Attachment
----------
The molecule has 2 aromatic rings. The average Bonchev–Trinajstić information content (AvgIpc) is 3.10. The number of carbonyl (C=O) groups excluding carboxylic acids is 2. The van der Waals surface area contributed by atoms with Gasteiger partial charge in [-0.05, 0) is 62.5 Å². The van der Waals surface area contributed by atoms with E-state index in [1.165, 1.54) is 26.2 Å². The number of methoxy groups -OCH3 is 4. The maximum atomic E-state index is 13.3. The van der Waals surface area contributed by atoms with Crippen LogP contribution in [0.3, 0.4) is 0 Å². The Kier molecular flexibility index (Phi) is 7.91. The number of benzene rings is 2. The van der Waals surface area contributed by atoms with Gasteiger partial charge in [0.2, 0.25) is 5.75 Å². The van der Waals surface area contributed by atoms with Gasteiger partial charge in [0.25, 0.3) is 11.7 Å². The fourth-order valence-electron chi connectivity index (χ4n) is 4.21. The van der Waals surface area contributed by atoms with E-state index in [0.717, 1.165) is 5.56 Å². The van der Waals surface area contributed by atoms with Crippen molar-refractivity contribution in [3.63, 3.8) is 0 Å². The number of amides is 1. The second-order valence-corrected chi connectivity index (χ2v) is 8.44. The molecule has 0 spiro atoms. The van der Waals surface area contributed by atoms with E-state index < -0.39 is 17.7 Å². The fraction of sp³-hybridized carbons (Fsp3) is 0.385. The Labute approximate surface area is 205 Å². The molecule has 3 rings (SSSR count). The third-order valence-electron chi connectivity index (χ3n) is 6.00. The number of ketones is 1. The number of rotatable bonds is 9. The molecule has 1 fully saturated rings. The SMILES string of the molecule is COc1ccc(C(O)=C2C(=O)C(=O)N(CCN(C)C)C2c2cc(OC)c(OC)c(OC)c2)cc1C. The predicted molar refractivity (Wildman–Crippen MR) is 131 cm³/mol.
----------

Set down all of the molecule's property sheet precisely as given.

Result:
The molecule has 2 aromatic rings. The average Bonchev–Trinajstić information content (AvgIpc) is 3.10. The number of carbonyl (C=O) groups excluding carboxylic acids is 2. The van der Waals surface area contributed by atoms with Gasteiger partial charge in [-0.05, 0) is 62.5 Å². The van der Waals surface area contributed by atoms with E-state index in [1.165, 1.54) is 26.2 Å². The number of methoxy groups -OCH3 is 4. The maximum atomic E-state index is 13.3. The van der Waals surface area contributed by atoms with Crippen LogP contribution in [0.3, 0.4) is 0 Å². The Kier molecular flexibility index (Phi) is 7.91. The number of benzene rings is 2. The van der Waals surface area contributed by atoms with Gasteiger partial charge in [0.2, 0.25) is 5.75 Å². The van der Waals surface area contributed by atoms with Gasteiger partial charge in [0.25, 0.3) is 11.7 Å². The fourth-order valence-electron chi connectivity index (χ4n) is 4.21. The van der Waals surface area contributed by atoms with E-state index in [0.717, 1.165) is 5.56 Å². The van der Waals surface area contributed by atoms with Crippen molar-refractivity contribution in [3.63, 3.8) is 0 Å². The number of amides is 1. The second-order valence-corrected chi connectivity index (χ2v) is 8.44. The molecule has 0 spiro atoms. The van der Waals surface area contributed by atoms with E-state index < -0.39 is 17.7 Å². The fraction of sp³-hybridized carbons (Fsp3) is 0.385. The Labute approximate surface area is 205 Å². The molecule has 3 rings (SSSR count). The third-order valence-electron chi connectivity index (χ3n) is 6.00. The number of ketones is 1. The number of rotatable bonds is 9. The molecule has 1 fully saturated rings. The SMILES string of the molecule is COc1ccc(C(O)=C2C(=O)C(=O)N(CCN(C)C)C2c2cc(OC)c(OC)c(OC)c2)cc1C. The predicted molar refractivity (Wildman–Crippen MR) is 131 cm³/mol.